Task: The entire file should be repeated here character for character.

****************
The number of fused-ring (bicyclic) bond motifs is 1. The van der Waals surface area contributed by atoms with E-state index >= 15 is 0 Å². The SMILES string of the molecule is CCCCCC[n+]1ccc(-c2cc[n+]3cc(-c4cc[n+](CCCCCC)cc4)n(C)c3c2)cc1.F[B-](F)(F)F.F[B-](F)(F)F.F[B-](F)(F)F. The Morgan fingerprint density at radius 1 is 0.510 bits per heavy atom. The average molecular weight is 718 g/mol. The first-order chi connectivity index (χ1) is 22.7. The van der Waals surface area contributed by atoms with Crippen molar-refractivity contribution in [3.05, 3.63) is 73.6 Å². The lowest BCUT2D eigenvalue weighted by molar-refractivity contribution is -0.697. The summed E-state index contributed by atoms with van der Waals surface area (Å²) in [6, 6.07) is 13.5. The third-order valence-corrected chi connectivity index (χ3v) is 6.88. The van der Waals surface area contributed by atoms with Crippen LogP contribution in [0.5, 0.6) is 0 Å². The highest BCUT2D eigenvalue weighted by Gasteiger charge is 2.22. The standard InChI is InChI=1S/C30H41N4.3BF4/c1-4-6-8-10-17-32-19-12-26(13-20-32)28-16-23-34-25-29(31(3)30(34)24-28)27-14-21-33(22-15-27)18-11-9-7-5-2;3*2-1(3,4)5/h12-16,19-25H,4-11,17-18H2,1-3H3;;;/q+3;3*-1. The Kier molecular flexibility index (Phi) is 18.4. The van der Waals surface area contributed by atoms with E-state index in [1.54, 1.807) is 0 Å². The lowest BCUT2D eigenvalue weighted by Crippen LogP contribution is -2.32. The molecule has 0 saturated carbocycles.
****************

The number of fused-ring (bicyclic) bond motifs is 1. The van der Waals surface area contributed by atoms with E-state index >= 15 is 0 Å². The SMILES string of the molecule is CCCCCC[n+]1ccc(-c2cc[n+]3cc(-c4cc[n+](CCCCCC)cc4)n(C)c3c2)cc1.F[B-](F)(F)F.F[B-](F)(F)F.F[B-](F)(F)F. The Morgan fingerprint density at radius 1 is 0.510 bits per heavy atom. The average molecular weight is 718 g/mol. The first-order chi connectivity index (χ1) is 22.7. The van der Waals surface area contributed by atoms with Crippen molar-refractivity contribution in [3.05, 3.63) is 73.6 Å². The lowest BCUT2D eigenvalue weighted by molar-refractivity contribution is -0.697. The summed E-state index contributed by atoms with van der Waals surface area (Å²) in [6, 6.07) is 13.5. The third-order valence-corrected chi connectivity index (χ3v) is 6.88. The van der Waals surface area contributed by atoms with Crippen LogP contribution in [0.5, 0.6) is 0 Å². The highest BCUT2D eigenvalue weighted by Gasteiger charge is 2.22. The standard InChI is InChI=1S/C30H41N4.3BF4/c1-4-6-8-10-17-32-19-12-26(13-20-32)28-16-23-34-25-29(31(3)30(34)24-28)27-14-21-33(22-15-27)18-11-9-7-5-2;3*2-1(3,4)5/h12-16,19-25H,4-11,17-18H2,1-3H3;;;/q+3;3*-1. The Kier molecular flexibility index (Phi) is 18.4. The van der Waals surface area contributed by atoms with E-state index in [1.54, 1.807) is 0 Å². The lowest BCUT2D eigenvalue weighted by Crippen LogP contribution is -2.32. The molecule has 0 saturated carbocycles.